In his latest exhibition at Sadie Coles HQ, Jonathan Horowitz presents a series of new works – spanning video, installation and digital printing – which address some of the defining issues of contemporary politics. Extending the threads of political critique, understated humour and allusion to both art history and mass culture that have defined his practice from the beginning, the exhibition stands as an incisive commentary on our current era.
In a new four-channel film video, Transfer of Power (Gucci Soul), Horowitz juxtaposes four found video sources that reflect the complex dynamics between power, branding and appropriation. One video shows Kellyann Conway – the advisor and confidant of Donald Trump – on the day of the president’s inauguration, walking through the corridors of the Capitol in a Gucci coat. Her fashion choice was widely lampooned on social media at the time. Another shows a Gucci fashion show at Westminster Abbey in 2016, where Conway’s outfit first appeared. The fashion show was conspicuous for its near exclusive use of white models. A third video shows a Gucci fashion video from the same year, featuring an all-black cast of models wearing Gucci outfits and dancing to Frankie Valli’s The Night (itself an example of Northern Soul – a British appropriation of black American music). The grid is completed by the video for Beyoncé and Jay-Z’s Apeshit (2018), which was shot in the Louvre and features luxury brands alongside masterpieces of western art.
Horowitz’s video starts from the premise of ‘Trump’ as a pseudo luxury brand. In one sense, Conway’s outfit is an arbitrary, comedic accident. She likely bought the outfit simply because there is a Gucci store at Trump Tower. But it is not an accident that there is a Gucci store there. Like Tiffany, which occupies the other building on Trump Tower’s block, the power of ‘Trump’ is the power of a designer brand. Horowitz highlights the close interplay between power, fashion and mass culture, pointing to the larger social and historical realities that predetermine it. Conway’s power-dressing (like Trump’s corporatized, gold-plated image of himself) evokes the uneasy proximity between far-right politics and glamorous trappings that Susan Sontag famously identified in her 1975 article ‘Fascinating Fascism’, quoting Jean Genet’s maxim that “Fascism is theatre”. Playing concurrently, Horowitz’s interwoven, collaged videos combine into a meditation on the aesthetics of power, as much the power of aesthetics (from Gucci designs to cultural heritage) to reflect and reinforce ingrained structures, including racial divisions and the privileged category of ‘high’ art – the ultimate luxury good.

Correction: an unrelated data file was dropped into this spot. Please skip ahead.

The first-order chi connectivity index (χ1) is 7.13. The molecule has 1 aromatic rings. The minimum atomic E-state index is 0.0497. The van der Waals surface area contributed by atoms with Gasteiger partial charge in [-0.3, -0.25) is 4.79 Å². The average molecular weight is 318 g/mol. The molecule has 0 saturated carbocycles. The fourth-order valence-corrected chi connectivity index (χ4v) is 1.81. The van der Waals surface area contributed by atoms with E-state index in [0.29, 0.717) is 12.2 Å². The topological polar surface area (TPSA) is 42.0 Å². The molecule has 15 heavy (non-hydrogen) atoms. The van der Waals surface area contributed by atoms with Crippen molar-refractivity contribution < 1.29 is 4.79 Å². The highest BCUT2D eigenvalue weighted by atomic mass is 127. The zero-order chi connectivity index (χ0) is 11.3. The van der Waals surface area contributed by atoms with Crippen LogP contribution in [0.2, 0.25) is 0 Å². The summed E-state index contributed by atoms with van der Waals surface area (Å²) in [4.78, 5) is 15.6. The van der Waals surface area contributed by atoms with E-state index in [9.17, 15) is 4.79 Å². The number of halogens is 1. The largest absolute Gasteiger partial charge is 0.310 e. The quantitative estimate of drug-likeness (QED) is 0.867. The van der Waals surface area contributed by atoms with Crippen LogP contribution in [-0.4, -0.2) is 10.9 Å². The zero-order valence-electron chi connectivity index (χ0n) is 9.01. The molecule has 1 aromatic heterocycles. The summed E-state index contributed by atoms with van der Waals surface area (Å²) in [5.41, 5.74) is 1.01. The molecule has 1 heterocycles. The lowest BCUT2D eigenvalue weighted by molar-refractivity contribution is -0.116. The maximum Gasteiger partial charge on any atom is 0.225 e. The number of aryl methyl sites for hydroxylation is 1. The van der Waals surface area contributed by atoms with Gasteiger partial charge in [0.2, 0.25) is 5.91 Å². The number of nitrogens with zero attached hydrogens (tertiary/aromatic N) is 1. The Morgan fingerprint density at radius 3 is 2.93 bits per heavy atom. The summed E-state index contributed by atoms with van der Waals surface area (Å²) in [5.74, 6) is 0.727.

The trappings of consumerist society are also the subject of a large-scale vinyl diptych, which extends the format of Horowitz’s long-running ‘Coke/Pepsi’ series. In Coke/Pepsi Diptych (2016 containers), expansive grids of drinks cans and bottles – arrayed like Pop Art cyphers – create the impression of a pluralist utopia of free choice. The impression is belied by the knowledge that the two drinks conglomerates own all of the products shown – one panel consists of all Pepsi products, the other all Coke products. In another work, Power, Horowitz reproduces the iPhone pop-up menu generated by clicking on the ‘yellow fist’ emoji, showing the fist in five different shades. The individual shapes are printed on cut out of PVC board, creating the effect of a digital space come to life. The corporate decision to subject the symbol to a gradient overlay has resulted in a clash of registers: ranging from black to brown to Simpsonian yellow, the raised fist becomes loaded with different and contradictory imports, pressing the viewer to make a choice.
In a second video piece, Horowitz has compiled the names of the eighty-seven accusers of Harvey Weinstein into a dissolving sequence of paired ‘credits’ accompanied by the soundtrack and background imagery from the title sequence of Douglas Sirk’s Magnificent Obsession (1954). The classic movie is ironically redolent of an era of innocence in which Hollywood myths (such as that of the movie’s star, Rock Hudson, as a heterosexual romantic lead) were indestructible and all-pervasive. Projected in the centre of a wall hung with red velvet drapes, the work is like a minimalist memorial. In the wake of #MeToo and wider debates over gender politics, the installation brings down the curtain on the deeply rooted abuse of power within the Hollywood film industry.